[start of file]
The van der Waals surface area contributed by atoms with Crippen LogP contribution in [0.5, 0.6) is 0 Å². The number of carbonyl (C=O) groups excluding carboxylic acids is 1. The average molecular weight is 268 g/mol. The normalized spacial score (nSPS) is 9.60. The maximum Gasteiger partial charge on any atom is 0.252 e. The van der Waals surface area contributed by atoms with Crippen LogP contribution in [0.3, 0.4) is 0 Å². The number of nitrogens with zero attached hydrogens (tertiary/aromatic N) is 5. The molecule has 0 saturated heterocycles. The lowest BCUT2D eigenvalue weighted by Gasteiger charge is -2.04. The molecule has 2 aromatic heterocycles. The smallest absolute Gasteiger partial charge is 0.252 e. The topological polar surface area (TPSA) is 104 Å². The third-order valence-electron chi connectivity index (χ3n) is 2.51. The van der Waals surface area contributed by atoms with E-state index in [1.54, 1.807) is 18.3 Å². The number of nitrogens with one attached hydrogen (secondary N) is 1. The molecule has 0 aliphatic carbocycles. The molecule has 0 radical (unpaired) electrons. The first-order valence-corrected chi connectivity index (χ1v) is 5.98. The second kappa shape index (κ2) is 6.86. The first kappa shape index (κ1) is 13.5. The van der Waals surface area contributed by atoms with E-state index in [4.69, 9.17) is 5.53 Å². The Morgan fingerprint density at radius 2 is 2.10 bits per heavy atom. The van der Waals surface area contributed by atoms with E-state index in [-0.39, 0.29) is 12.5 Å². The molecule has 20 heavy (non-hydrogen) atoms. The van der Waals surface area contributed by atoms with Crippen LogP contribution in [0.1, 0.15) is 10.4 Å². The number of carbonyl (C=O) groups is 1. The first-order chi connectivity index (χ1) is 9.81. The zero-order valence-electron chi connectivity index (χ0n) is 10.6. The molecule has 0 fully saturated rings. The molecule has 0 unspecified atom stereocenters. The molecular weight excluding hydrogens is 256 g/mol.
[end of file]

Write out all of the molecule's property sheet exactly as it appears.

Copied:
The van der Waals surface area contributed by atoms with Crippen LogP contribution in [0.5, 0.6) is 0 Å². The number of carbonyl (C=O) groups excluding carboxylic acids is 1. The average molecular weight is 268 g/mol. The normalized spacial score (nSPS) is 9.60. The maximum Gasteiger partial charge on any atom is 0.252 e. The van der Waals surface area contributed by atoms with Crippen LogP contribution in [0.3, 0.4) is 0 Å². The number of nitrogens with zero attached hydrogens (tertiary/aromatic N) is 5. The molecule has 0 saturated heterocycles. The lowest BCUT2D eigenvalue weighted by Gasteiger charge is -2.04. The molecule has 2 aromatic heterocycles. The smallest absolute Gasteiger partial charge is 0.252 e. The topological polar surface area (TPSA) is 104 Å². The third-order valence-electron chi connectivity index (χ3n) is 2.51. The van der Waals surface area contributed by atoms with E-state index in [1.54, 1.807) is 18.3 Å². The number of nitrogens with one attached hydrogen (secondary N) is 1. The molecule has 0 aliphatic carbocycles. The molecule has 0 radical (unpaired) electrons. The first-order valence-corrected chi connectivity index (χ1v) is 5.98. The second kappa shape index (κ2) is 6.86. The first kappa shape index (κ1) is 13.5. The van der Waals surface area contributed by atoms with E-state index in [4.69, 9.17) is 5.53 Å². The Morgan fingerprint density at radius 2 is 2.10 bits per heavy atom. The van der Waals surface area contributed by atoms with E-state index in [-0.39, 0.29) is 12.5 Å². The molecule has 20 heavy (non-hydrogen) atoms. The van der Waals surface area contributed by atoms with Crippen LogP contribution in [0.1, 0.15) is 10.4 Å². The number of carbonyl (C=O) groups is 1. The first-order chi connectivity index (χ1) is 9.81. The zero-order valence-electron chi connectivity index (χ0n) is 10.6. The molecule has 0 fully saturated rings. The molecule has 0 unspecified atom stereocenters. The molecular weight excluding hydrogens is 256 g/mol.